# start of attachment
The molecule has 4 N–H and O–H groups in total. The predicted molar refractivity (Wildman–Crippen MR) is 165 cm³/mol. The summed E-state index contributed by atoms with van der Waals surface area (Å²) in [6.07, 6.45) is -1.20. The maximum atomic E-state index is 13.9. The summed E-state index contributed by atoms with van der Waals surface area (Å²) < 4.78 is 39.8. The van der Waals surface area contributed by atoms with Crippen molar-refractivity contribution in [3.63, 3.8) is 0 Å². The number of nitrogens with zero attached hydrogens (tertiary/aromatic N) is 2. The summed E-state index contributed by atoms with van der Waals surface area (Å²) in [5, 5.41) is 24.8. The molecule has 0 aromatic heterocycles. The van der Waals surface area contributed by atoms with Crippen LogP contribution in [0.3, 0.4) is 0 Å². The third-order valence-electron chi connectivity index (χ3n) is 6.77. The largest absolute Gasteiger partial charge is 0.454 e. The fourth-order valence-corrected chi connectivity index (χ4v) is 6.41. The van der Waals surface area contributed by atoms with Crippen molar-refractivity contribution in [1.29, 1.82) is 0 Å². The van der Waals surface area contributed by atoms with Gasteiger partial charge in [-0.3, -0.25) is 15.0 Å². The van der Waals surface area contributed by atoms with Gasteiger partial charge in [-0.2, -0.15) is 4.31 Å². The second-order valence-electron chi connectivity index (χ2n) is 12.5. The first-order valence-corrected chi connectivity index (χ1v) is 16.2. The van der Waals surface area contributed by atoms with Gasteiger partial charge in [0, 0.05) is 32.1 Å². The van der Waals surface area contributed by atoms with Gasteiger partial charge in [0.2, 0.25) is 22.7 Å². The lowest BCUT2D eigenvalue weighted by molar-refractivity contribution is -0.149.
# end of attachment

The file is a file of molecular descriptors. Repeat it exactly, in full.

The molecule has 4 N–H and O–H groups in total. The predicted molar refractivity (Wildman–Crippen MR) is 165 cm³/mol. The summed E-state index contributed by atoms with van der Waals surface area (Å²) in [6.07, 6.45) is -1.20. The maximum atomic E-state index is 13.9. The summed E-state index contributed by atoms with van der Waals surface area (Å²) < 4.78 is 39.8. The van der Waals surface area contributed by atoms with Crippen molar-refractivity contribution in [3.63, 3.8) is 0 Å². The number of nitrogens with zero attached hydrogens (tertiary/aromatic N) is 2. The summed E-state index contributed by atoms with van der Waals surface area (Å²) in [5, 5.41) is 24.8. The molecule has 0 aromatic heterocycles. The van der Waals surface area contributed by atoms with Crippen LogP contribution in [0.3, 0.4) is 0 Å². The third-order valence-electron chi connectivity index (χ3n) is 6.77. The largest absolute Gasteiger partial charge is 0.454 e. The fourth-order valence-corrected chi connectivity index (χ4v) is 6.41. The van der Waals surface area contributed by atoms with Crippen molar-refractivity contribution in [1.29, 1.82) is 0 Å². The van der Waals surface area contributed by atoms with Gasteiger partial charge in [-0.3, -0.25) is 15.0 Å². The van der Waals surface area contributed by atoms with Gasteiger partial charge in [-0.2, -0.15) is 4.31 Å². The second-order valence-electron chi connectivity index (χ2n) is 12.5. The first-order valence-corrected chi connectivity index (χ1v) is 16.2. The van der Waals surface area contributed by atoms with Gasteiger partial charge in [0, 0.05) is 32.1 Å². The van der Waals surface area contributed by atoms with Gasteiger partial charge in [0.2, 0.25) is 22.7 Å². The lowest BCUT2D eigenvalue weighted by molar-refractivity contribution is -0.149.